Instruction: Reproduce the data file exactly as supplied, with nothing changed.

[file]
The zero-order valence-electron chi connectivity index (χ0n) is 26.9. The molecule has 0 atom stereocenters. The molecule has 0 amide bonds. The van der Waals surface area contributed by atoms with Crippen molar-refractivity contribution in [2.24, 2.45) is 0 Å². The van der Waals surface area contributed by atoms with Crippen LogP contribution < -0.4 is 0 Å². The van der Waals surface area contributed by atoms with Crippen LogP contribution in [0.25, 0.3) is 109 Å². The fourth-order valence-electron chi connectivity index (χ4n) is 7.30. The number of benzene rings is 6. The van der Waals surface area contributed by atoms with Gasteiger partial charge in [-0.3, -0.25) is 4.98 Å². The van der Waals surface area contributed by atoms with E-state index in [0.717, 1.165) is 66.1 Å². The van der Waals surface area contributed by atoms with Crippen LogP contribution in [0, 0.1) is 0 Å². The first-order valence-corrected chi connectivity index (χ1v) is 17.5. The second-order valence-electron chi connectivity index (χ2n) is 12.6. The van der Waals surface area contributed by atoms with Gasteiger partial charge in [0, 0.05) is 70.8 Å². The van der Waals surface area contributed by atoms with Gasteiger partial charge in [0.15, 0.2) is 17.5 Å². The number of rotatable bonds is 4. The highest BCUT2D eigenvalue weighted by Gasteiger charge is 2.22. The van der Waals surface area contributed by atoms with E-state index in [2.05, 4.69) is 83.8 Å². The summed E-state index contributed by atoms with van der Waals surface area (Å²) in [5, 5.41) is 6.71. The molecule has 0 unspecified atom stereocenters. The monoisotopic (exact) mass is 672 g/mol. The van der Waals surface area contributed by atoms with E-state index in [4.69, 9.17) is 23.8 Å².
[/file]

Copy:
The zero-order valence-electron chi connectivity index (χ0n) is 26.9. The molecule has 0 atom stereocenters. The molecule has 0 amide bonds. The van der Waals surface area contributed by atoms with Crippen molar-refractivity contribution in [2.24, 2.45) is 0 Å². The van der Waals surface area contributed by atoms with Crippen LogP contribution < -0.4 is 0 Å². The van der Waals surface area contributed by atoms with Crippen LogP contribution in [0.25, 0.3) is 109 Å². The fourth-order valence-electron chi connectivity index (χ4n) is 7.30. The number of benzene rings is 6. The van der Waals surface area contributed by atoms with Gasteiger partial charge in [-0.3, -0.25) is 4.98 Å². The van der Waals surface area contributed by atoms with E-state index in [0.717, 1.165) is 66.1 Å². The van der Waals surface area contributed by atoms with Crippen LogP contribution in [0, 0.1) is 0 Å². The first-order valence-corrected chi connectivity index (χ1v) is 17.5. The second-order valence-electron chi connectivity index (χ2n) is 12.6. The van der Waals surface area contributed by atoms with Gasteiger partial charge in [0, 0.05) is 70.8 Å². The van der Waals surface area contributed by atoms with Gasteiger partial charge in [0.15, 0.2) is 17.5 Å². The number of rotatable bonds is 4. The highest BCUT2D eigenvalue weighted by Gasteiger charge is 2.22. The van der Waals surface area contributed by atoms with E-state index in [2.05, 4.69) is 83.8 Å². The summed E-state index contributed by atoms with van der Waals surface area (Å²) in [5, 5.41) is 6.71. The molecule has 0 unspecified atom stereocenters. The monoisotopic (exact) mass is 672 g/mol. The van der Waals surface area contributed by atoms with E-state index in [4.69, 9.17) is 23.8 Å².